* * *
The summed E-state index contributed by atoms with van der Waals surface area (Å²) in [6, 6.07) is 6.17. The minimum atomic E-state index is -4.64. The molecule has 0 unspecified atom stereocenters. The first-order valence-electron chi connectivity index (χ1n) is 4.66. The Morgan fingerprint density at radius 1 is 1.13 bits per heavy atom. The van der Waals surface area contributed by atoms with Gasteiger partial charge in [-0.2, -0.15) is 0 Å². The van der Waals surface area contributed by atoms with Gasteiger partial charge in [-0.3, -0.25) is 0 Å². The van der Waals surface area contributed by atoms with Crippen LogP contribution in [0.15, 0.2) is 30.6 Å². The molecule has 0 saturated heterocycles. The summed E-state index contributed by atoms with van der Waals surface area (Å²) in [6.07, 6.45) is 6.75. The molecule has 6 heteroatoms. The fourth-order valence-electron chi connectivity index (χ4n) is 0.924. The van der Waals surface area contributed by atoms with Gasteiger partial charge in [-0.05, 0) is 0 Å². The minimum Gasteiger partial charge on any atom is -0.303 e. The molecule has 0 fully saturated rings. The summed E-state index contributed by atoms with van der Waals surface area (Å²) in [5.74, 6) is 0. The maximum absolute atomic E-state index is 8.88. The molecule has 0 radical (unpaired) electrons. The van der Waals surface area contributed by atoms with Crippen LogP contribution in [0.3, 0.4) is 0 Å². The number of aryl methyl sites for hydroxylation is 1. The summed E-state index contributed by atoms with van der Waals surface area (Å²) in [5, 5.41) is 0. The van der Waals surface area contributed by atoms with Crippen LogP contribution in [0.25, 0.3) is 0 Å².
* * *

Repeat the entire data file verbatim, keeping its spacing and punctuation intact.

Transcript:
The summed E-state index contributed by atoms with van der Waals surface area (Å²) in [6, 6.07) is 6.17. The minimum atomic E-state index is -4.64. The molecule has 0 unspecified atom stereocenters. The first-order valence-electron chi connectivity index (χ1n) is 4.66. The Morgan fingerprint density at radius 1 is 1.13 bits per heavy atom. The van der Waals surface area contributed by atoms with Gasteiger partial charge in [-0.2, -0.15) is 0 Å². The van der Waals surface area contributed by atoms with Gasteiger partial charge in [-0.3, -0.25) is 0 Å². The van der Waals surface area contributed by atoms with Crippen LogP contribution in [0.15, 0.2) is 30.6 Å². The molecule has 0 saturated heterocycles. The summed E-state index contributed by atoms with van der Waals surface area (Å²) in [6.07, 6.45) is 6.75. The molecule has 6 heteroatoms. The fourth-order valence-electron chi connectivity index (χ4n) is 0.924. The van der Waals surface area contributed by atoms with Gasteiger partial charge in [-0.05, 0) is 0 Å². The minimum Gasteiger partial charge on any atom is -0.303 e. The molecule has 0 fully saturated rings. The summed E-state index contributed by atoms with van der Waals surface area (Å²) in [5.74, 6) is 0. The maximum absolute atomic E-state index is 8.88. The molecule has 0 radical (unpaired) electrons. The van der Waals surface area contributed by atoms with Crippen LogP contribution in [0.3, 0.4) is 0 Å². The number of aryl methyl sites for hydroxylation is 1. The summed E-state index contributed by atoms with van der Waals surface area (Å²) in [5, 5.41) is 0. The van der Waals surface area contributed by atoms with Crippen LogP contribution in [0.25, 0.3) is 0 Å².